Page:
Preferably, the mechanical and electrical arrangement of the optical and electronic components will provide at least 120-150 db of optical and electrical isolation between the transmitter and receiver.

Referring now to FIGS. 7( a)-(e), perspective views of a fiber optic interface 702 for the emitter and receiver boards of FIGS. 6( a) and (b) are shown. The fiber optic interface 702 includes multiple light pipes 704 arranged in a pattern corresponding to the geometry of the emitter and detector arrays shown on FIGS. 6( a) and 6(b). This allows the emitters and detectors to be mounted on a less expensive flat board while retaining their ability to be individually focused on or directed toward a lens center.

Preferably, the VCSEL chip array defined on the transmitter module board 602 has a reciprocal geometry as shown in FIG. 6( a) so that a single board 602 can be used for either right or left side SOD systems simply by rotating the orientation of the board 180 degrees.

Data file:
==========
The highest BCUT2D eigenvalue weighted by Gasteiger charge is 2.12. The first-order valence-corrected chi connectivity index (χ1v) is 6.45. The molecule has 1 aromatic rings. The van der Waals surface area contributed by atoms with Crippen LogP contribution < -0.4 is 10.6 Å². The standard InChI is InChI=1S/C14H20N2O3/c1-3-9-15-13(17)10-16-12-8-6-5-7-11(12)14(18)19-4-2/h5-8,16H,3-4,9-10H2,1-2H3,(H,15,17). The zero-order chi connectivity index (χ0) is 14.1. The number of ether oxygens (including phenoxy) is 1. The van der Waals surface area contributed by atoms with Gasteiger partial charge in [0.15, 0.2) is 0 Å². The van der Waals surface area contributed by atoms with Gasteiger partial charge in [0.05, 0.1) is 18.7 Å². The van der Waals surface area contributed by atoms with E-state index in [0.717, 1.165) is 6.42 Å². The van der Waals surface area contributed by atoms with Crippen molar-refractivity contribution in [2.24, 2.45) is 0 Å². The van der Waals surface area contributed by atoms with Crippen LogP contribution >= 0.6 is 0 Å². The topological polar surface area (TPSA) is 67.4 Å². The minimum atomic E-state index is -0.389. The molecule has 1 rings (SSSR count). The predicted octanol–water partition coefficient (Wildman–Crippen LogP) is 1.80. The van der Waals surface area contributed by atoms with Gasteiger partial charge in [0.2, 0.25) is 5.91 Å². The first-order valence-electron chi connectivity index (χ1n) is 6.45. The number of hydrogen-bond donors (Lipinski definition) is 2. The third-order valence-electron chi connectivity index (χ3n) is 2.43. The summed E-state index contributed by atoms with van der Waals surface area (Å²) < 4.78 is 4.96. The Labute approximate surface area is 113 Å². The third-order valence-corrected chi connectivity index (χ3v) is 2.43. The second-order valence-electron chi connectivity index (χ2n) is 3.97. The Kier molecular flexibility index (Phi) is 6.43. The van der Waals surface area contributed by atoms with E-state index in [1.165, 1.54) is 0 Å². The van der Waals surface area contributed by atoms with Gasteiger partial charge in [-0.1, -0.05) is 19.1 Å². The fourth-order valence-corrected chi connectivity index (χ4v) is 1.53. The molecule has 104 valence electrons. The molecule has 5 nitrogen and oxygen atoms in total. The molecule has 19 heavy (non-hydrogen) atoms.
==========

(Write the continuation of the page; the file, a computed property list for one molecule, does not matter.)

Referring now to FIGS. 8-13, an alternative embodiment of an emitter optical interface board 802 used with the SOD system emitter module is shown. Seven emitting elements 806 (FIG. 13), which can be either single VCSEL diodes or VCSEL chips having an array of VCSEL diodes, are arranged on the surface of a planar PCB emitter board 805 (FIG. 13) in a manner to insure proper coverage of the desired detection zone. The emitter board 805 and emitting elements 806 are positioned below corresponding emitter light pipes 808(a)-(g) which are attached to mounting board 803, thereby forming seven optical emitter channels. The light pipes 808(a)-(g) include curved lens elements (seen best on FIGS. 10 and 13) that focus the emitted optical beams onto a collimating lens 807. The lens elements of the light pipes 808(a)-(g) are attached to housing elements as shown. The light pipe housing elements extend away from the mounting board 803 and include geometric facets that bend the emitted optical beams toward the lens elements. Preferably, the light pipe lens elements, housing elements, and mounting board 803 are molded into a single piece of optical plastic, such as acrylic.